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Advances in scanning force microscopy of biological structures


Clark, Steven Manning (1993) Advances in scanning force microscopy of biological structures. Dissertation (Ph.D.), California Institute of Technology. doi:10.7907/0vhp-pk35.


A multifacted approach to the imaging of biological structures by scanning force microscopy is described. The major problems addressed are the distortion of biological samples by excessive forces applied by the cantilever stylus and sample motion relative to the imaging substrate.

The first two chapters discuss the design of digital signal processor based scanning force microscope control electronics and a novel microscope head that eliminates the application of excessive forces to the sample caused by electronic or vibrational noise.

The third chapter presents a novel use of chemical vapor deposition for application of heterofunctional alkoxysilanes to scanning force microscopy imaging subsrates. This technique provides imaging substrates which have chemical groups that can be used for sample immobilization without compromising substrate smoothness. The use of the chemically derivatized substrates for scanning force microscopy is also explored.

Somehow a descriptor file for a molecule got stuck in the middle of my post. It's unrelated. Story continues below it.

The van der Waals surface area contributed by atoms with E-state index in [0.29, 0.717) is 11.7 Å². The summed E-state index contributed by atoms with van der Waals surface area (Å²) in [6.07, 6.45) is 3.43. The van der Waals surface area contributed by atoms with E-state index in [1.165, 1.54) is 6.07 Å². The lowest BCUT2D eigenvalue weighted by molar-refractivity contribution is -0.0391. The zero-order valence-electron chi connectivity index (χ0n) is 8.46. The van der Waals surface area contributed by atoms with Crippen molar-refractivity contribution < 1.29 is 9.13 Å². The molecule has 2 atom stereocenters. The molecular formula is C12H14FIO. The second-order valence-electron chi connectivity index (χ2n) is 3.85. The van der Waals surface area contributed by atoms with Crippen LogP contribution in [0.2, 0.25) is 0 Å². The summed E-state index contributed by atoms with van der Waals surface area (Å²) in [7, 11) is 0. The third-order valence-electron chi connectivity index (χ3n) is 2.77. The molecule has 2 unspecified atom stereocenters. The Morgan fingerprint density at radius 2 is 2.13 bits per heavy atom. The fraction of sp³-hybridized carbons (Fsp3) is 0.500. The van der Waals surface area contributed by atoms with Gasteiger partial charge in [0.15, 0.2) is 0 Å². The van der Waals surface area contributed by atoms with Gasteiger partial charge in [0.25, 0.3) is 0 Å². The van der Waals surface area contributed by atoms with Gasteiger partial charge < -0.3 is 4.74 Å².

The final chapter presents high resolution images of bovine liver catalase micro-crystals. The images of the protein micro-crystals show resolution on the order of 2 to 3 nanometers allowing the visualization of individual catalase tetramers. To our knowledge this is the first report of images of protein micro-crystals taken by scanning force microscopy which have resolution comparable to that of electron microscopy.

Item Type:Thesis (Dissertation (Ph.D.))
Subject Keywords:Biology
Degree Grantor:California Institute of Technology
Major Option:Biology
Thesis Availability:Public (worldwide access)
Research Advisor(s):
  • Bjorkman, Pamela J.
Thesis Committee:
  • Revel, Jean-Paul
  • Baldeschwieler, John D.
  • Rees, Douglas C.
  • Hood, Leroy E.
  • Fraser, Scott E.
  • Wold, Barbara J.
Defense Date:23 November 1992
Record Number:CaltechTHESIS:11192012-103302776
Persistent URL:
Default Usage Policy:No commercial reproduction, distribution, display or performance rights in this work are provided.
ID Code:7275
Deposited By: Dan Anguka
Deposited On:19 Nov 2012 19:12
Last Modified:08 Nov 2023 00:16

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